Hi! Great to see you in my blog again today :) Please meet a new guest author, Nina Lizunova from Romo Translations. Today we are going to speak about translation slip ups and snags.
Translation is a technical task that requires hands-on skills. As a translator, you must possess strong command of syntax, phraseology and etymology of words to effectively translate them into their true meaning.In every translation project there are various difficult issues that arise and it normally differs from language to language. Here are a few problems I face as a Russian Linguist and Translator.
Idioms are popular expressions that explain something by using examples and figures of speech. They are expressions of each culture, sometimes specific to a small area or a city. They are “cultural-bound”, that is why it is so hard to export them to another context, because the translator needs to find other cultural references. It can sometimes be a “pain in the neck” which in itself is an idiom.
Also called directed translation, is the rendering of text from one language to another "word-for-word" with or without conveying the sense of the original text. A great example would be a famous (or infamous) speech given by Paul Bremmer when he was acting as the Administrator of the Coalition Provisional Authority of Iraq a few years ago. It was a Ramadan speech, and as such was designed to demonstrate understanding of the Islamic culture and concerns – to be a reassuring speech from a man representing a powerful military that had just marched in and effected regime change in the area. The text of the speech did just that. It was not a brilliant speech, but a good enough speech had it been translated with skill and a real feel for the local audience, it would have done its job. However, it wasn’t translated well. It was translated literally, and in that sense it was an expert job: The words on the page meant pretty much what Bremmer meant to say. All well and good, but the style was extremely stilted and awkward. A local Arabic speaker might, after some time have been able to work out what was meant but it wasn’t immediately obvious.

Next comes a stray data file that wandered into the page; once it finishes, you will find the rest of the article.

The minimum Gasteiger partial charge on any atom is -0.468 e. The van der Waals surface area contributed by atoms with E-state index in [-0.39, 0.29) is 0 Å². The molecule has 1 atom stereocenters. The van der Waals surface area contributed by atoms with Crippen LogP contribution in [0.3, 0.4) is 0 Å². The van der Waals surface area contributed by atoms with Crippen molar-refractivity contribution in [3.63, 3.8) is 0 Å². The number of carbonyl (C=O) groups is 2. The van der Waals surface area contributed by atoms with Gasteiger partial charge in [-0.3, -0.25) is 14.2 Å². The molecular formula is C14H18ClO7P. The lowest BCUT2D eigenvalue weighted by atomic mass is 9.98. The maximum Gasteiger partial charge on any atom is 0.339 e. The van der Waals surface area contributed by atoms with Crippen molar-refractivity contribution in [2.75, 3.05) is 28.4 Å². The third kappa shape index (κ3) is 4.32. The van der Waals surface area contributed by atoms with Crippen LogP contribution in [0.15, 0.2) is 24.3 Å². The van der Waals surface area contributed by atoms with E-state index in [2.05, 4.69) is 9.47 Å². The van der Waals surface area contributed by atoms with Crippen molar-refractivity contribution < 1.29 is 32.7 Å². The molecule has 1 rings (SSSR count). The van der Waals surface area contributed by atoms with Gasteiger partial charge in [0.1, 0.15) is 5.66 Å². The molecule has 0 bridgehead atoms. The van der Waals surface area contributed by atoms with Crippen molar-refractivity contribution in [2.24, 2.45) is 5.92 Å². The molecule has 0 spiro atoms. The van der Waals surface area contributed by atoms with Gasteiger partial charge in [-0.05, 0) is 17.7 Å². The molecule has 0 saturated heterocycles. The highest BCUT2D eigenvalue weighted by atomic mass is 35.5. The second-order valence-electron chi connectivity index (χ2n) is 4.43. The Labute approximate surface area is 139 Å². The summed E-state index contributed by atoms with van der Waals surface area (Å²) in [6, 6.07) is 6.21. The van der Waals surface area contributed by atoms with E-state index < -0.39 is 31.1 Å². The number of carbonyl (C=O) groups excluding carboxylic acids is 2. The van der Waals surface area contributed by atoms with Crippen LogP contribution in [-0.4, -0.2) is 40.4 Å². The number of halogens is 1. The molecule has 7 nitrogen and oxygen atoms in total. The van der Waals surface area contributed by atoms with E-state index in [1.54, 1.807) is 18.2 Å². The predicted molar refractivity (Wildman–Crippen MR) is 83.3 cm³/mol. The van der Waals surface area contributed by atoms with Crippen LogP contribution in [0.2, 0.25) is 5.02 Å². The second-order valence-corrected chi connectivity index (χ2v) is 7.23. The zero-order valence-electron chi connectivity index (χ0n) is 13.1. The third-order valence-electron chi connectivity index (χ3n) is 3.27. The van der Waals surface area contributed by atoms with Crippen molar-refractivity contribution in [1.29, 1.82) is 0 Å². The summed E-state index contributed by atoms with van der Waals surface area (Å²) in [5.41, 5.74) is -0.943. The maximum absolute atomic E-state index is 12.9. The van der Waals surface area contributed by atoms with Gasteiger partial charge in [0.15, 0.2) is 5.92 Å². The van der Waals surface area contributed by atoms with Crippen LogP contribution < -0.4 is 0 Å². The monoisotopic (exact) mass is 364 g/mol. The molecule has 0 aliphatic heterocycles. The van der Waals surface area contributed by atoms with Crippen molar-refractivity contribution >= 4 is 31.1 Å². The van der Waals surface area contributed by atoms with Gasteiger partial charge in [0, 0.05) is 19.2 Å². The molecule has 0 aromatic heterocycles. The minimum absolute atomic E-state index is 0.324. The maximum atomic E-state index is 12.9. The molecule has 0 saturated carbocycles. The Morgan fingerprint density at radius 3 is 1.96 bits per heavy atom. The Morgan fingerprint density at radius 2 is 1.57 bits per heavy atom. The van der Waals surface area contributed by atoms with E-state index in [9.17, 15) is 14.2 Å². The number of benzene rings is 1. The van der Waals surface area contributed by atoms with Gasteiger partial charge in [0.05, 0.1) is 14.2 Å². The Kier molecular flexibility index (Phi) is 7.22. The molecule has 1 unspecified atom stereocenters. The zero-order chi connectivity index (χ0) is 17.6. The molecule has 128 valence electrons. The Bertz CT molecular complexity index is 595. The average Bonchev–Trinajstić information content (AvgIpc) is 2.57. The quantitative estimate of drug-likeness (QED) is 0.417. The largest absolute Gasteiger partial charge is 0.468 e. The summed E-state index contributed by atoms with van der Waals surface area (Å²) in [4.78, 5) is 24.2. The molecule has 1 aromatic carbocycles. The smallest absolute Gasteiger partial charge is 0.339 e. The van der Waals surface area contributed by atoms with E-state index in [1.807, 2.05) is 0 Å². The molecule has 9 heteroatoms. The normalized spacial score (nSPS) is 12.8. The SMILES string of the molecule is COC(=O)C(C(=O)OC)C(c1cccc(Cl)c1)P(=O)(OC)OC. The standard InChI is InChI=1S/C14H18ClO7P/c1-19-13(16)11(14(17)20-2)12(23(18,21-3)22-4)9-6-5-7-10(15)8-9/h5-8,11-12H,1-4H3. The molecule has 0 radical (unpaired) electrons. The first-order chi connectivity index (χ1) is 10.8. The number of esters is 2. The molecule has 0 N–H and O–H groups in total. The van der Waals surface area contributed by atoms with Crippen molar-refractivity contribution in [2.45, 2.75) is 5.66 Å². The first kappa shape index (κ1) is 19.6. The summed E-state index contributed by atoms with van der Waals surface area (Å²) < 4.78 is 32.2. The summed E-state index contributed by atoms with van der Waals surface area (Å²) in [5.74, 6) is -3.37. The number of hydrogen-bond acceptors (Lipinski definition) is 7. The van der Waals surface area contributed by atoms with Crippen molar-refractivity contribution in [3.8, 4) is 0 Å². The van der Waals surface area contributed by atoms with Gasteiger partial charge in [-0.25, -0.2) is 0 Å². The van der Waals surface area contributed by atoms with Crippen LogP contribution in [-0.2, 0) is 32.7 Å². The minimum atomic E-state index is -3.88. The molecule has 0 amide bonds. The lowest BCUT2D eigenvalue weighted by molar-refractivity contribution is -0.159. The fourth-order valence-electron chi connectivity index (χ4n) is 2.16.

Translators “False” Friends
False friends of translators (or faux amis in French) are pairs of words in two languages or dialects (or letters in two alphabets) that look and/or sound similar, but differ in meaning. For example, in the UK, to “table” a motion means to place it on the agenda, while in the U.S. it means exactly the opposite – to remove it from consideration.
In linguistics, syntax (from the Greek word “syntaxis" which means arrangement) is the study of the principles and processes by which sentences are constructed in particular languages. It is important to understand that syntax has a large role in order to be able to deal with translation without any problems. It is of a great importance to know more information about syntax because they are considered as the basics of a better translation.
Neologisms are new words, word-combinations or fixed phrases that appear in the language due to the development of social life, culture, science and engineering, new meanings of existing words are also accepted as neologisms. Neologisms are perhaps the professional translator's biggest problem. It has been stated that each language acquires 3000 new words, annually, but in fact, neologisms cannot be accurately measured, since so many hover between acceptance and rejection and many are short-lived, individual creations. The issue of translating new words ranks high on the list of challenges facing translators because such words are not readily found in ordinary dictionaries and even in the newest specialized dictionaries.
Nina Lizunova is a Language Project Coordinator at Romo Translations, which provides translation and interpreting services in London, for private clients and large corporations that operate in a multinational, multi-cultural business environment.
For more information, please visit http://www.romo-translations.com/